DIFFERENT WORDS USED TO TALK ABOUT TRANSFORMATIONS INVOLVING $\,y\,$ and $\,x\,$

Notice that different words are used when talking about transformations involving $\,y\,$, and transformations involving $\,x\,$.

For transformations involving $\,y\,$
(that is, transformations that change the $\,y$-values of the points), we say:

DO THIS to the previous $\,y$-value.

For transformations involving $\,x\,$
(that is, transformations that change the $\,x$-values of the points), we say:

REPLACE the previous $\,x$-values by $\ldots$

MAKE SURE YOU SEE THE DIFFERENCE!

vertical scaling:
going from   $\,y=f(x)\,$   to   $\,y = kf(x)\,$   for   $\,k\gt 0$

horizontal scaling:
going from   $\,y = f(x)\,$   to   $\,y = f(k\,x)\,$   for   $\,k\gt 0$

Make sure you see the difference between (say) $\,y = 3f(x)\,$ and $\,y = f(3x)\,$!

In the case of $\,y = 3f(x)\,$, the $\,3\,$ is ‘on the outside’;
we're dropping $\,x\,$ in the $\,f\,$ box, getting the corresponding output, and then multiplying by $\,3\,$.
This is a vertical stretch.

In the case of $\,y = f(3x)\,$, the $\,3\,$ is ‘on the inside’;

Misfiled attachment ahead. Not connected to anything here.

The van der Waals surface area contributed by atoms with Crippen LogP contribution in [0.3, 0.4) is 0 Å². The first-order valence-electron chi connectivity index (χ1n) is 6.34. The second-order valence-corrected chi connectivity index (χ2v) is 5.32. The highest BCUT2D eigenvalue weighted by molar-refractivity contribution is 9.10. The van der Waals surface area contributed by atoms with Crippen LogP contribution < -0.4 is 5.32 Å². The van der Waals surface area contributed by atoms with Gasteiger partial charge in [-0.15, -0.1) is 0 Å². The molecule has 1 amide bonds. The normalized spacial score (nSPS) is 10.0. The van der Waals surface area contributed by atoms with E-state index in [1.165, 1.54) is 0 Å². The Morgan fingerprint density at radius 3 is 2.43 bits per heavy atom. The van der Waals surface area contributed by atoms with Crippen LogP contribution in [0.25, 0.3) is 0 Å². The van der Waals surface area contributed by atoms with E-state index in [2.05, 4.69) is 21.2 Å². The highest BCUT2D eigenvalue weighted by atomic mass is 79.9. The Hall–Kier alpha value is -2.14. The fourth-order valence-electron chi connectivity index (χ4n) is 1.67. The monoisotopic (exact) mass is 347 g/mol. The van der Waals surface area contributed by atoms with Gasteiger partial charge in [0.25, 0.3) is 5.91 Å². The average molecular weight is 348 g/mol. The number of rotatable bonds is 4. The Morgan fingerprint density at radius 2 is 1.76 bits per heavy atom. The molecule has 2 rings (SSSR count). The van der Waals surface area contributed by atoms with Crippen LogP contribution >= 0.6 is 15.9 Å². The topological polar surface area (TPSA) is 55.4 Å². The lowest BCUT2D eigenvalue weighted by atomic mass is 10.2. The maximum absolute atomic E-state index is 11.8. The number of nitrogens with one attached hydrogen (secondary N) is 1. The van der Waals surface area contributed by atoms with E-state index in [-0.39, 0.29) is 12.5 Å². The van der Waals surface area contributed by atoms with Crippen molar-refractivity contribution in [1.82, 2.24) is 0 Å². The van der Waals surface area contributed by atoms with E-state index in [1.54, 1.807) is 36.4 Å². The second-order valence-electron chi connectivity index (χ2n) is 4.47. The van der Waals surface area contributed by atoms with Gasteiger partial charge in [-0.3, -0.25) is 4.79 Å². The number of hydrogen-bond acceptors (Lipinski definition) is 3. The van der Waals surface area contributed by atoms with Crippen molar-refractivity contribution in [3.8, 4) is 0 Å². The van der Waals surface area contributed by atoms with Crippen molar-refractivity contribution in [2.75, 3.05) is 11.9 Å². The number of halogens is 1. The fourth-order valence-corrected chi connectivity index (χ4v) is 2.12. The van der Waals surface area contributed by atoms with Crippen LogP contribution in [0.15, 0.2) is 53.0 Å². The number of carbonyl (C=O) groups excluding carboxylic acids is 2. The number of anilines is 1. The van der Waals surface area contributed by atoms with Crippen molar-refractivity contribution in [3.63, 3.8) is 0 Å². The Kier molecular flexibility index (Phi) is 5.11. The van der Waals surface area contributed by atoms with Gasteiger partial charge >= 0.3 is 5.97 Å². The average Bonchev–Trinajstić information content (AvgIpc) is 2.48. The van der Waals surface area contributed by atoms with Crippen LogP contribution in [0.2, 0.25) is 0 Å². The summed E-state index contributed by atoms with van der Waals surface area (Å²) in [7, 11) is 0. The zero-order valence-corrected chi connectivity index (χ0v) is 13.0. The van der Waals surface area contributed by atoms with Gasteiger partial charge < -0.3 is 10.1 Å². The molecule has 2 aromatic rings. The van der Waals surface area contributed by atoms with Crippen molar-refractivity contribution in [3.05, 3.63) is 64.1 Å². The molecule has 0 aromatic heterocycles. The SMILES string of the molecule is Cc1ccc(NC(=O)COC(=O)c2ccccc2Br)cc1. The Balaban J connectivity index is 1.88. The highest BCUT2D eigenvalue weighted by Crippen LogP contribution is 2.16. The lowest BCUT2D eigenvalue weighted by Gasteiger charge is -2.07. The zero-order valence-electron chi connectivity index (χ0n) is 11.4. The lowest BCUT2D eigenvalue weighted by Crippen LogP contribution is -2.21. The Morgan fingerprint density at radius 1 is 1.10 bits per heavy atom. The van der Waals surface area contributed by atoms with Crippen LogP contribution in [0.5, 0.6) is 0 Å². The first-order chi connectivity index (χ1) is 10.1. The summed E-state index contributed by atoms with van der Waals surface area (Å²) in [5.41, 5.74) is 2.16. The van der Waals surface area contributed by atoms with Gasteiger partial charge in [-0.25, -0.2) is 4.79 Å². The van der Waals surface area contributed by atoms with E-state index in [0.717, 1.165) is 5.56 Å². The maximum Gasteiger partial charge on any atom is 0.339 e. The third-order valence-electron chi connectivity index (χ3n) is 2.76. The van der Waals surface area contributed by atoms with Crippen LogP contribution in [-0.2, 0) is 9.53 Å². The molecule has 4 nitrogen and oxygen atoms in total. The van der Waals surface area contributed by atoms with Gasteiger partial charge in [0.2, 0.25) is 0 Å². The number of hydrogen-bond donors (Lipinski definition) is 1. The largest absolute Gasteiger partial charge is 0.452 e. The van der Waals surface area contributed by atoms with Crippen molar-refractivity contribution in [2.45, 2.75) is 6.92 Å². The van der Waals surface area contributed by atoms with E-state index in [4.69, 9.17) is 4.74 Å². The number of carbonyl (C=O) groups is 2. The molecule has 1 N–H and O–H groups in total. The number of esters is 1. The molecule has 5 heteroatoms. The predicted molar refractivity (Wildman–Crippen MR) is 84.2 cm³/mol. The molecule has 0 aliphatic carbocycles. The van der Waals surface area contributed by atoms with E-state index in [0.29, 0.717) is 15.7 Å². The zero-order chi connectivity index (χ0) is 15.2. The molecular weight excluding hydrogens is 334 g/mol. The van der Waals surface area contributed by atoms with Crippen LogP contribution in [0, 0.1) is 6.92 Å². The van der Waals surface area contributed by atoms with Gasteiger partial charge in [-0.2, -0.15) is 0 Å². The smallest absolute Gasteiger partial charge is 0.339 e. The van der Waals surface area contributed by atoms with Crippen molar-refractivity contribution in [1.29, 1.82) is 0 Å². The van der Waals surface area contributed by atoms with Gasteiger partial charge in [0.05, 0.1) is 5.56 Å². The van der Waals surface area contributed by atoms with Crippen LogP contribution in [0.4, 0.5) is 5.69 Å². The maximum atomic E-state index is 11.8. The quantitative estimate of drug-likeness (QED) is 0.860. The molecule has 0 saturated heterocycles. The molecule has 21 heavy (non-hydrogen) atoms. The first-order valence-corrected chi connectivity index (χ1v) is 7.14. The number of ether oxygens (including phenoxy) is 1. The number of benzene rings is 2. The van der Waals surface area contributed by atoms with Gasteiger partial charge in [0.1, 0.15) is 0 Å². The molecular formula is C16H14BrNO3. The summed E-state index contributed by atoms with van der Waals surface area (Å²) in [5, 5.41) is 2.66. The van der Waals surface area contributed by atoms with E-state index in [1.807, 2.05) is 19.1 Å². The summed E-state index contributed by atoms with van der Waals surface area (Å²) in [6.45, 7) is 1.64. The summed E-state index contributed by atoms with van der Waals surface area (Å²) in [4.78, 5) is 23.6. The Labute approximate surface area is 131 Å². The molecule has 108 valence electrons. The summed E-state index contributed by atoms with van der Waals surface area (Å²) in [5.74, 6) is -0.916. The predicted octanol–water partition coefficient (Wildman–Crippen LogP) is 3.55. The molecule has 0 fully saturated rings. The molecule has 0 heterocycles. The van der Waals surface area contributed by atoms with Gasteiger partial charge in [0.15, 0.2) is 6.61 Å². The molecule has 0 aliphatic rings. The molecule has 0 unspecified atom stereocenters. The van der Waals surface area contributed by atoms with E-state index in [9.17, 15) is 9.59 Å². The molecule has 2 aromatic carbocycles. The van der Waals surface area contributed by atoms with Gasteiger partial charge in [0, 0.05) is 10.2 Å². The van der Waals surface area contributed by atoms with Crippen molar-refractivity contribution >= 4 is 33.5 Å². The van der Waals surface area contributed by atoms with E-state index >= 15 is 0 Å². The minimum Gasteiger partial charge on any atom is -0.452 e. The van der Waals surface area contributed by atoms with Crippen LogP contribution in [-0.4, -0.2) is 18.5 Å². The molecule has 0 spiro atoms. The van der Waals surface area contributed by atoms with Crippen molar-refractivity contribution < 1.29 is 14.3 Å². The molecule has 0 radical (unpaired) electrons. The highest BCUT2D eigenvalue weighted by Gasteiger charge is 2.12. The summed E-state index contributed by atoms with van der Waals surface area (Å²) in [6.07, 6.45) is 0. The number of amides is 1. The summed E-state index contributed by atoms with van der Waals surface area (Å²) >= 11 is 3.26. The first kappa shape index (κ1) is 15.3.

we're multiplying $\,x\,$ by $\,3\,$ before dropping it into the $\,f\,$ box.
This is a horizontal shrink.

EXAMPLES:
Question:
Start with $\,y = f(x)\,$.
Do a vertical stretch; the $\,y$-values on the graph should be multiplied by $\,2\,$.
What is the new equation?
Solution:
This is a transformation involving $\,y\,$; it is intuitive.
You must multiply the previous $\,y$-values by $\,2\,$.
The new equation is:
$\,y = 2f(x)\,$
Question:
Start with $\,y = f(x)\,$.
Do a horizontal stretch; the $\,x$-values on the graph should get multiplied by $\,2\,$.
What is the new equation?
Solution:
This is a transformation involving $\,x\,$; it is counter-intuitive.
You must replace every $\,x\,$ in the equation by $\,\frac{x}{2}\,$.
The new equation is:
$\,y = f(\frac{x}{2})\,$
Question:
Start with $\,y = x^3\,$.
Do a vertical shrink, where $\,(a,b) \mapsto (a,\frac{b}{4})\,$.
What is the new equation?
Solution:
This is a transformation involving $\,y\,$; it is intuitive.
You must multiply the previous $\,y$-values by $\frac 14\,$.
The new equation is:
$\,y = \frac14 x^3\,$
Question:
Suppose $\,(a,b)\,$ is a point on the graph of $\,y = f(x)\,$.
Then, what point is on the graph of $\,y = f(\frac{x}{3})\,$?
Solution:
This is a transformation involving $\,x\,$; it is counter-intuitive.
Replacing every $\,x\,$ by $\,\frac{x}{3}\,$ in the equation causes the $\,x$-values on the graph to be multiplied by $\,3\,$.
Thus, the new point is $\,(3a,b)\,$.
Master the ideas from this section